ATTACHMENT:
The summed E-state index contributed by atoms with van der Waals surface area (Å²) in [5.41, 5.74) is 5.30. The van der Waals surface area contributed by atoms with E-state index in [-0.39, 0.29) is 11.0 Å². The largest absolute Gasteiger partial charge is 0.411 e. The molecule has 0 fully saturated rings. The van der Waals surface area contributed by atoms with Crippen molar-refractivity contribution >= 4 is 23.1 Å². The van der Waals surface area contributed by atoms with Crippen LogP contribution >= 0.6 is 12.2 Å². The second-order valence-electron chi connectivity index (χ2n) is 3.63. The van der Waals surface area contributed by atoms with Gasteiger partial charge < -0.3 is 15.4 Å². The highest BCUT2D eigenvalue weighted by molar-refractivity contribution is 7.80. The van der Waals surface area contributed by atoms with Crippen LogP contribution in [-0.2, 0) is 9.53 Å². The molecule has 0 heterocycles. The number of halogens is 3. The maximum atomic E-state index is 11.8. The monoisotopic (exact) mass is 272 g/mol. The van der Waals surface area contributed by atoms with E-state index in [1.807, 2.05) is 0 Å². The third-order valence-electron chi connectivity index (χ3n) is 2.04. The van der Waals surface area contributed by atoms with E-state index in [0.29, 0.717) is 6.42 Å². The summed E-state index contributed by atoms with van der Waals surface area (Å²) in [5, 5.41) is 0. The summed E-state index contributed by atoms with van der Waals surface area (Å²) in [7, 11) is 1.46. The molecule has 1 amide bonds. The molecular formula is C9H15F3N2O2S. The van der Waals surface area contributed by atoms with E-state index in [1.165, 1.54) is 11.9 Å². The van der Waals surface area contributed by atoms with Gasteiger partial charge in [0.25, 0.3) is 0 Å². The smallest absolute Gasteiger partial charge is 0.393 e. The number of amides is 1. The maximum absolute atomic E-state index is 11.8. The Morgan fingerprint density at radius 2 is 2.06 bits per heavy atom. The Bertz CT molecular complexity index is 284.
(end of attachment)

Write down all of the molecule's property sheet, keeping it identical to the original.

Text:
The summed E-state index contributed by atoms with van der Waals surface area (Å²) in [5.41, 5.74) is 5.30. The van der Waals surface area contributed by atoms with E-state index in [-0.39, 0.29) is 11.0 Å². The largest absolute Gasteiger partial charge is 0.411 e. The molecule has 0 fully saturated rings. The van der Waals surface area contributed by atoms with Crippen molar-refractivity contribution >= 4 is 23.1 Å². The van der Waals surface area contributed by atoms with Crippen LogP contribution >= 0.6 is 12.2 Å². The second-order valence-electron chi connectivity index (χ2n) is 3.63. The van der Waals surface area contributed by atoms with Gasteiger partial charge < -0.3 is 15.4 Å². The highest BCUT2D eigenvalue weighted by molar-refractivity contribution is 7.80. The van der Waals surface area contributed by atoms with Crippen LogP contribution in [-0.2, 0) is 9.53 Å². The molecule has 0 heterocycles. The number of halogens is 3. The maximum atomic E-state index is 11.8. The monoisotopic (exact) mass is 272 g/mol. The van der Waals surface area contributed by atoms with E-state index in [1.807, 2.05) is 0 Å². The third-order valence-electron chi connectivity index (χ3n) is 2.04. The van der Waals surface area contributed by atoms with E-state index in [0.29, 0.717) is 6.42 Å². The summed E-state index contributed by atoms with van der Waals surface area (Å²) in [5, 5.41) is 0. The summed E-state index contributed by atoms with van der Waals surface area (Å²) in [7, 11) is 1.46. The molecule has 1 amide bonds. The molecular formula is C9H15F3N2O2S. The van der Waals surface area contributed by atoms with E-state index in [1.165, 1.54) is 11.9 Å². The van der Waals surface area contributed by atoms with Gasteiger partial charge in [0.25, 0.3) is 0 Å². The smallest absolute Gasteiger partial charge is 0.393 e. The number of amides is 1. The maximum absolute atomic E-state index is 11.8. The Morgan fingerprint density at radius 2 is 2.06 bits per heavy atom. The Bertz CT molecular complexity index is 284.